Achieving Financial Certainty after DivorceJuly 18, 2017
When married couples separate and either have no significant assets or come to an agreement between themselves about how their assets are to be shared, they often don’t realise that that may not necessarily be the end of the matter.
Simply by virtue of the fact that you are married, you and your spouse have potential claims against each other’s capital, income and pension. Those claims can only be dismissed by a court order so if you come to an agreement (even if that is simply an agreement that you will not make any claims against each other), the terms of that agreement will not be 100% final and binding unless they are put into a Consent Order and approved by the court.
Many people have been shocked to find that agreements that were reached after careful consideration and with a clear intention by both parties to be final, have later been reopened when one of the parties resources, needs or simply attitude has changed. The highest profile example of this is Dale Vince, the entrepreneur and founder of the £57m business Ecotricity.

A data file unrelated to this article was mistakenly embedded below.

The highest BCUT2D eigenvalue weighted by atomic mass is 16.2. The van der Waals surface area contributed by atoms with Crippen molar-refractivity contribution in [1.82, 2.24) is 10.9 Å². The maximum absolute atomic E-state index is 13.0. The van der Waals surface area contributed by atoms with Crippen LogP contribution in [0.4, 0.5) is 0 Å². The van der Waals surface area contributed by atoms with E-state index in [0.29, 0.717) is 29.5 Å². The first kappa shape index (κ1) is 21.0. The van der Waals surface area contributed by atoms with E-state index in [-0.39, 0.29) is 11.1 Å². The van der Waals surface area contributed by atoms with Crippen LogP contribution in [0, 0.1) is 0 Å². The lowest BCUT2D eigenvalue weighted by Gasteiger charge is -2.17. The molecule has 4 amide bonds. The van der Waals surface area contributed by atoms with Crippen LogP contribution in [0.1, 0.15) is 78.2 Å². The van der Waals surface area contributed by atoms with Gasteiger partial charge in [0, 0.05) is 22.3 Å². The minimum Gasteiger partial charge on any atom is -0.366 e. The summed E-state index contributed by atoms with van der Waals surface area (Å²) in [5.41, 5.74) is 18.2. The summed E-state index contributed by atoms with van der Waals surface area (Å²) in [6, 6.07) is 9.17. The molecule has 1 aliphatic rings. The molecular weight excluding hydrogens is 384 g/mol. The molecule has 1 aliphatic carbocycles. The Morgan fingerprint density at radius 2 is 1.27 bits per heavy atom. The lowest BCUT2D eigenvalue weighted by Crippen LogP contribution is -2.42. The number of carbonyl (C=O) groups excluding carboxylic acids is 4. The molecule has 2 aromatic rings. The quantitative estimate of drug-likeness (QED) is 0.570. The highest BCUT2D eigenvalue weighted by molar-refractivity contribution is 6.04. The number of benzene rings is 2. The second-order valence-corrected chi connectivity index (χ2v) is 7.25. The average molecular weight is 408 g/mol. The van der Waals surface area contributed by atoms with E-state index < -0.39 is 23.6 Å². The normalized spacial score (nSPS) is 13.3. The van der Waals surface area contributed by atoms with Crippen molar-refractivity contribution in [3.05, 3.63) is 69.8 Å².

Mr Vince married his wife in 1981 when they were both travellers. They separated in the mid 1980’s and then divorced in 1992. With no real assets to speak of they perhaps understandably did not formalise the agreement that they would not make any claims against each other at that time or in the future.
In the mid 1990’s Mr Vince launched Ecotricity and in so doing started on a road that has led to him becoming a multi-millionaire. His ex-wife, who importantly had not re-married as that would have barred any application, made an application to court some 20 years after the divorce for financial provision. She was awarded £300,000. Whilst this is a tiny sum for Mr Vince (even after you add his own legal costs), the implications for less outrageously successful divorcees are clear.
The stress and legal costs involved in seeking to enforce an agreement can be considerable and there is very rarely any certainty as to the result. This can all ultimately be easily avoided by ensuring that an order is made at the time of the divorce.
We would strongly advise everyone getting divorced to get a Financial Order. Where there are no assets this is not expensive and even where there are, the fact that there is an agreement will significantly reduce your costs. Whatever the situation, the money could not be better spent, it will provide absolutely certainty for the future.